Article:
Of course, all that electricity from Muskrat Falls depends entirely on having enough water flowing through the turbines to generate the 4.9 terawatt hours a year of firm power Nalcor claims the thing will make.

The problem for the provincial government is that Hydro-Quebec has launched a lawsuit in Quebec that will likely gut the water management agreement that Nalcor insists solves all problems. What Nalcor claims is firm is decidedly unfirm.  Nalcor vice president Gil Bennett may not have retweeted what turned out to be one of the most popular SRBP posts ever, but those who did read it since last November understand the magnitude of the problem. Without that agreement solidly in place, Nalcor won’t reliably get more than about 20% of its rated capacity out of Muskrat Falls.

Hydro-Quebec is going to have an easier time making its case against Nalcor these days thanks to Kathy Dunderdale.  One of the things Nalcor can point to is the way successive governments in Newfoundland and Labrador have tried to screw Hydro-Quebec over the 1969 power contract. 

One of those screw jobs was the 2008 water management legislation.  Hydro-Quebec caught the provincial government in the act of trying to reassign water rights given to Churchill Falls (Labrador) Corporation in 1962 and hand them to Nalcor.  The result was that the provincial government called an emergency session of the legislature in 2009 to change the legislation.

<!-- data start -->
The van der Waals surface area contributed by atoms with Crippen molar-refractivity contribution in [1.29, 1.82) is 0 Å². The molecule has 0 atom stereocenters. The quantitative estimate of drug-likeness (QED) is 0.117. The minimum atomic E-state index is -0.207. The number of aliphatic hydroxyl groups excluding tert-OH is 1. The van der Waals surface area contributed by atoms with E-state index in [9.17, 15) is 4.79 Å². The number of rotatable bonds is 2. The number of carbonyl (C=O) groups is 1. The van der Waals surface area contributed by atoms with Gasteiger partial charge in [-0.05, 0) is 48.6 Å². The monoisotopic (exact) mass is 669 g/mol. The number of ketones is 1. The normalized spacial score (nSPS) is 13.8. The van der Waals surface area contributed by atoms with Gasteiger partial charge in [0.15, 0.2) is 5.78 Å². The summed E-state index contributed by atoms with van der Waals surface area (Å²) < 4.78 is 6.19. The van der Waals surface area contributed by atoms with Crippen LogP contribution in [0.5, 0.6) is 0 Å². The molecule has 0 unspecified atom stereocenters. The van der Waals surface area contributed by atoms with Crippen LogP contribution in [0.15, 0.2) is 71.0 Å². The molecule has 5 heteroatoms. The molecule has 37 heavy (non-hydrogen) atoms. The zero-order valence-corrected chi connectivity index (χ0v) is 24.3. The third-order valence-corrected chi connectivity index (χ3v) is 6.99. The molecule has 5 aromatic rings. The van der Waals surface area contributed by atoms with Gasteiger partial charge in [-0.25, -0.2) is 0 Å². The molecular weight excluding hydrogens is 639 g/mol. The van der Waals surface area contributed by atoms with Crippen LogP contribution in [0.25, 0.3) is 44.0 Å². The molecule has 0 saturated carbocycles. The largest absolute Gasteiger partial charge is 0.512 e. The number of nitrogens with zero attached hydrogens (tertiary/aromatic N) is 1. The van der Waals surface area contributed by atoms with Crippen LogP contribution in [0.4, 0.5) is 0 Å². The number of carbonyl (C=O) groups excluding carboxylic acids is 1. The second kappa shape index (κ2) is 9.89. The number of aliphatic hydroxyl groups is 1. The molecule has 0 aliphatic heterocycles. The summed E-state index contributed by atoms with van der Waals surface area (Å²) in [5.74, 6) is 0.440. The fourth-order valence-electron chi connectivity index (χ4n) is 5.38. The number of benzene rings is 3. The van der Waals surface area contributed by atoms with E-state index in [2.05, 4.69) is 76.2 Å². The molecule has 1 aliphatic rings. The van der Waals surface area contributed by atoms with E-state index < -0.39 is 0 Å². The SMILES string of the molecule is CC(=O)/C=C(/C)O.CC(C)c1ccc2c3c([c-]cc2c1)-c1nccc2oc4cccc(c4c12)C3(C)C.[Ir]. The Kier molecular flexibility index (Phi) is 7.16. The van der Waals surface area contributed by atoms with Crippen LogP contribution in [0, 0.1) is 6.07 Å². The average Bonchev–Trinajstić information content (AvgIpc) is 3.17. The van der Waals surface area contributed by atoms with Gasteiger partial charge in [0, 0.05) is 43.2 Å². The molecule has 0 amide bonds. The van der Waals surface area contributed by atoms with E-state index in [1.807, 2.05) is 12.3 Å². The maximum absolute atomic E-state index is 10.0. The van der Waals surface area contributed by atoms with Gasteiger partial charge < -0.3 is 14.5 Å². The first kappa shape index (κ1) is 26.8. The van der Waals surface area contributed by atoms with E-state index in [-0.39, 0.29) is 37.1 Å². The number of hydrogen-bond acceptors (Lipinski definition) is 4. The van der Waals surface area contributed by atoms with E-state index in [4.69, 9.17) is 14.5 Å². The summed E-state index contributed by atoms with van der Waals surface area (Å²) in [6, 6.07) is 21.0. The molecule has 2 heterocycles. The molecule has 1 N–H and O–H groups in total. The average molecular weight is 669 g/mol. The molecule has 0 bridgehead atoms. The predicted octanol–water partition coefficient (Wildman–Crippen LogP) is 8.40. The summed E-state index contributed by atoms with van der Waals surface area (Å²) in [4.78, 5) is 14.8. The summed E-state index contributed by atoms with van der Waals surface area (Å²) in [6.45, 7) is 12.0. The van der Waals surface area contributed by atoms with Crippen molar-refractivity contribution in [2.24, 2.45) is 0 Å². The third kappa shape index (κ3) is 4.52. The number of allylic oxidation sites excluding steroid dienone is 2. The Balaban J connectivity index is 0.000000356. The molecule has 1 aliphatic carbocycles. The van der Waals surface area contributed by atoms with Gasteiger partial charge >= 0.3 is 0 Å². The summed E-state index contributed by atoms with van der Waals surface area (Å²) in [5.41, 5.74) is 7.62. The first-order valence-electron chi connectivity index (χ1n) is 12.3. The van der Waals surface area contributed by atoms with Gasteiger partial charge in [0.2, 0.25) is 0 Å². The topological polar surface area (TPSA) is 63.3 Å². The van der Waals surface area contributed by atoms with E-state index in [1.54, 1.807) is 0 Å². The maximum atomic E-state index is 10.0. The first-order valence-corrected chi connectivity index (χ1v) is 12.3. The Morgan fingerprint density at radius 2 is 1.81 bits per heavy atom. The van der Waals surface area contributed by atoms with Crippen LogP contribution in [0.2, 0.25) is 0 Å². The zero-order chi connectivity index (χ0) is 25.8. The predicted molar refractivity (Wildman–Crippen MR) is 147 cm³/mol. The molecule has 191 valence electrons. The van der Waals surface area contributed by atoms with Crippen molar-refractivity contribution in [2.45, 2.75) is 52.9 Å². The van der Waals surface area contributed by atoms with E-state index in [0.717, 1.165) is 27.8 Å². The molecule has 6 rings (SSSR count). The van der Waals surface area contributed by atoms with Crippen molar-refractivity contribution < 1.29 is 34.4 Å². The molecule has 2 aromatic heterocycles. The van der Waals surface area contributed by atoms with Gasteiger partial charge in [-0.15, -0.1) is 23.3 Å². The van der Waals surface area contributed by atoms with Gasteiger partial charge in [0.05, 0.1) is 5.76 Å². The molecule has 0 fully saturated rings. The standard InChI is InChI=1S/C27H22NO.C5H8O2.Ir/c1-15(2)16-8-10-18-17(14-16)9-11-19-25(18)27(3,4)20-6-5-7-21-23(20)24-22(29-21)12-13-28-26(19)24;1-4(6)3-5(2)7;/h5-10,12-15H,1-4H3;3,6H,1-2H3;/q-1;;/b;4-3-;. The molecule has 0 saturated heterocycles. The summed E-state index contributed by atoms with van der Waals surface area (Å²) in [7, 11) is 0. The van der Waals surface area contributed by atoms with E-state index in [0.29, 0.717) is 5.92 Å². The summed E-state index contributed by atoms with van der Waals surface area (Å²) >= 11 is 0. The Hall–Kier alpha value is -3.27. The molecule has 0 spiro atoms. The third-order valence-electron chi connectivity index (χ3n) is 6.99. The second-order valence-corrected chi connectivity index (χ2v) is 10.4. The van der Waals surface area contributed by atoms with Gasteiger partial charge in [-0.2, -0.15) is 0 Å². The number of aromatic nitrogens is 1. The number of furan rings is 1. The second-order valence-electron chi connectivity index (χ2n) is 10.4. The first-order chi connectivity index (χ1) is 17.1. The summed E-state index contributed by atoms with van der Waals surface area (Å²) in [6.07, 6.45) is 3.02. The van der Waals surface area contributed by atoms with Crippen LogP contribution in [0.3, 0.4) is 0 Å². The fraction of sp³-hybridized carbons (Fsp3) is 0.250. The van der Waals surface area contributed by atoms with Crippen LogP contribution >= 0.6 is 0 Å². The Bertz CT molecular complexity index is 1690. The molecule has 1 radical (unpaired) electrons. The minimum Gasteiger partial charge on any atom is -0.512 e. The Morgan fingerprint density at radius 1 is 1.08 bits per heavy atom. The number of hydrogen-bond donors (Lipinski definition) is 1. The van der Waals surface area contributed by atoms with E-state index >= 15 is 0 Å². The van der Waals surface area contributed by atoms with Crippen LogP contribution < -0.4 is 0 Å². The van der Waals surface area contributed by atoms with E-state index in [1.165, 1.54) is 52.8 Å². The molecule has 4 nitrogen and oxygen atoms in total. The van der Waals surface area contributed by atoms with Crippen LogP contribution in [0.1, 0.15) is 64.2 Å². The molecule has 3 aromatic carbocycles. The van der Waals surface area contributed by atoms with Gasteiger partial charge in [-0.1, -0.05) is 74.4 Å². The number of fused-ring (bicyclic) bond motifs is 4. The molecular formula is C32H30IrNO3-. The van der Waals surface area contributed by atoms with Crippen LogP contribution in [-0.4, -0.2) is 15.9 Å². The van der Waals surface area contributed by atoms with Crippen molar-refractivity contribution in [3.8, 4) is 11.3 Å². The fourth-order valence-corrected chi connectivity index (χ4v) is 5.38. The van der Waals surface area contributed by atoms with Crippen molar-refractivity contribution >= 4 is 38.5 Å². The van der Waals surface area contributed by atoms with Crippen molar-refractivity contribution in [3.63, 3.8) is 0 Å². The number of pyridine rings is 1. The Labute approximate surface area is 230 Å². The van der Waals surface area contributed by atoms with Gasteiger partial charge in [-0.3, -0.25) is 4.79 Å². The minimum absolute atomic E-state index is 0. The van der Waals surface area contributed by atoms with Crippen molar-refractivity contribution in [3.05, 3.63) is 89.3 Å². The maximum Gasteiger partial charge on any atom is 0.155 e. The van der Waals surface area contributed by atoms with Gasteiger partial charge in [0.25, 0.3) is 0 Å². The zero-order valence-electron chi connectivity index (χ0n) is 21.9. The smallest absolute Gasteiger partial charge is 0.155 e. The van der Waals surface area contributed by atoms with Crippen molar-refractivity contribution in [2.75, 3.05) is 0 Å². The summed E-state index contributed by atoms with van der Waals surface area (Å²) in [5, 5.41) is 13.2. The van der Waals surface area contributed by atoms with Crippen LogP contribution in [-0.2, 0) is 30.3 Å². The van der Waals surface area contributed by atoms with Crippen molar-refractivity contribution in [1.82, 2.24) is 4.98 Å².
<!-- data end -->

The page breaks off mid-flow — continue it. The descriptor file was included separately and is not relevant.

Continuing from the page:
Now at the time, Kathy Dunderdale and her predecessor insisted that they weren’t trying to frig Hydro-Quebec.  The whole thing was just a misunderstanding.  Now it turns out they both were fibbing their asses off.

As Kathy Dunderdale told the House on Tuesday:

one of the things that we realized right from the very start was that we had to have control of water management of not just the Churchill River, Mr. Speaker, but of all rivers in our Province. A valuable resource that belongs to the people of the Province, and government should be the stewards of that resource.

As a result, we brought in a bill on water management in this House of Assembly in 2007, in which Newfoundland and Labrador took control of the Churchill River, and every other river in the Province. In order to do that, we understood water management from start to finish, especially how it related to the Upper Churchill, Mr. Speaker.

Kathy Dunderdale got the date of the water rights bill wrong but that’s minor. She might have been referring to another piece of legislation that actually helped Hydro-Quebec control Muskrat Falls.  The rest is an admission that the original bill was intended to take control of the Churchill River.  And that, gentle readers, makes it highly unlikely that another key part of this whole scheme is as firm as Kathy and her friends insist it is.